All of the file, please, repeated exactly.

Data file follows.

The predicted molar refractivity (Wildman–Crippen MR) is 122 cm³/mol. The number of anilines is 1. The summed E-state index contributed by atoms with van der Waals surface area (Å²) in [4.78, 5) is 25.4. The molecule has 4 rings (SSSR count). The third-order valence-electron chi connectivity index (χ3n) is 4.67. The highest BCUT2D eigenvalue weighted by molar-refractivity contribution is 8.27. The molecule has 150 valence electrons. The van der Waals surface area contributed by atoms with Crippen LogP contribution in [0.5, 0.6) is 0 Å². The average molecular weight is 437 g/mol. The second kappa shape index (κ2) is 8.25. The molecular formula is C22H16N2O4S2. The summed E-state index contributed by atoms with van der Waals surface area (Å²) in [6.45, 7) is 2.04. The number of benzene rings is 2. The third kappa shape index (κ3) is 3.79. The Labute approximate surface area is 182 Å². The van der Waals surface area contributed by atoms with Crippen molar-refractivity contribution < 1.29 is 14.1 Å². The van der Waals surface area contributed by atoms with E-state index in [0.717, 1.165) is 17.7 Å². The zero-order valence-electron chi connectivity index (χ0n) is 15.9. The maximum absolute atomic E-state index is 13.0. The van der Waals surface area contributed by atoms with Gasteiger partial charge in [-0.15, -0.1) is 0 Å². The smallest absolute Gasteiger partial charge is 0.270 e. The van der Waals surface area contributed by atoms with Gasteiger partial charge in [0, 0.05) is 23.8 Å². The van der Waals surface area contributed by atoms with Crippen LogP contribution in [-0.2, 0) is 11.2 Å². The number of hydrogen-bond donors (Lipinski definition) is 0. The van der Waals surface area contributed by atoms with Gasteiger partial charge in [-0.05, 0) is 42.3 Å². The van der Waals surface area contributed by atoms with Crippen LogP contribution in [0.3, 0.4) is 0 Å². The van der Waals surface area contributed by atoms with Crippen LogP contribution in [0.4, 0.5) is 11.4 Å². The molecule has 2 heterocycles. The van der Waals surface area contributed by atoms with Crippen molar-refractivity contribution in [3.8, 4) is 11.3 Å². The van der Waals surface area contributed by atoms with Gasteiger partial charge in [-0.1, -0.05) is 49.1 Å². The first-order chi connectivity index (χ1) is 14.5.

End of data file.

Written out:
The predicted molar refractivity (Wildman–Crippen MR) is 122 cm³/mol. The number of anilines is 1. The summed E-state index contributed by atoms with van der Waals surface area (Å²) in [4.78, 5) is 25.4. The molecule has 4 rings (SSSR count). The third-order valence-electron chi connectivity index (χ3n) is 4.67. The highest BCUT2D eigenvalue weighted by molar-refractivity contribution is 8.27. The molecule has 150 valence electrons. The van der Waals surface area contributed by atoms with Crippen LogP contribution in [0.5, 0.6) is 0 Å². The average molecular weight is 437 g/mol. The second kappa shape index (κ2) is 8.25. The molecular formula is C22H16N2O4S2. The summed E-state index contributed by atoms with van der Waals surface area (Å²) in [6.45, 7) is 2.04. The number of benzene rings is 2. The third kappa shape index (κ3) is 3.79. The Labute approximate surface area is 182 Å². The van der Waals surface area contributed by atoms with Crippen molar-refractivity contribution < 1.29 is 14.1 Å². The van der Waals surface area contributed by atoms with E-state index in [0.717, 1.165) is 17.7 Å². The zero-order valence-electron chi connectivity index (χ0n) is 15.9. The maximum absolute atomic E-state index is 13.0. The van der Waals surface area contributed by atoms with Gasteiger partial charge in [-0.15, -0.1) is 0 Å². The smallest absolute Gasteiger partial charge is 0.270 e. The van der Waals surface area contributed by atoms with Gasteiger partial charge in [0, 0.05) is 23.8 Å². The van der Waals surface area contributed by atoms with Crippen LogP contribution in [-0.2, 0) is 11.2 Å². The number of hydrogen-bond donors (Lipinski definition) is 0. The van der Waals surface area contributed by atoms with Gasteiger partial charge in [-0.05, 0) is 42.3 Å². The van der Waals surface area contributed by atoms with Crippen LogP contribution in [0.3, 0.4) is 0 Å². The van der Waals surface area contributed by atoms with Crippen LogP contribution in [0.4, 0.5) is 11.4 Å². The molecule has 2 heterocycles. The van der Waals surface area contributed by atoms with Crippen molar-refractivity contribution in [3.8, 4) is 11.3 Å². The van der Waals surface area contributed by atoms with Gasteiger partial charge in [-0.1, -0.05) is 49.1 Å². The first-order chi connectivity index (χ1) is 14.5.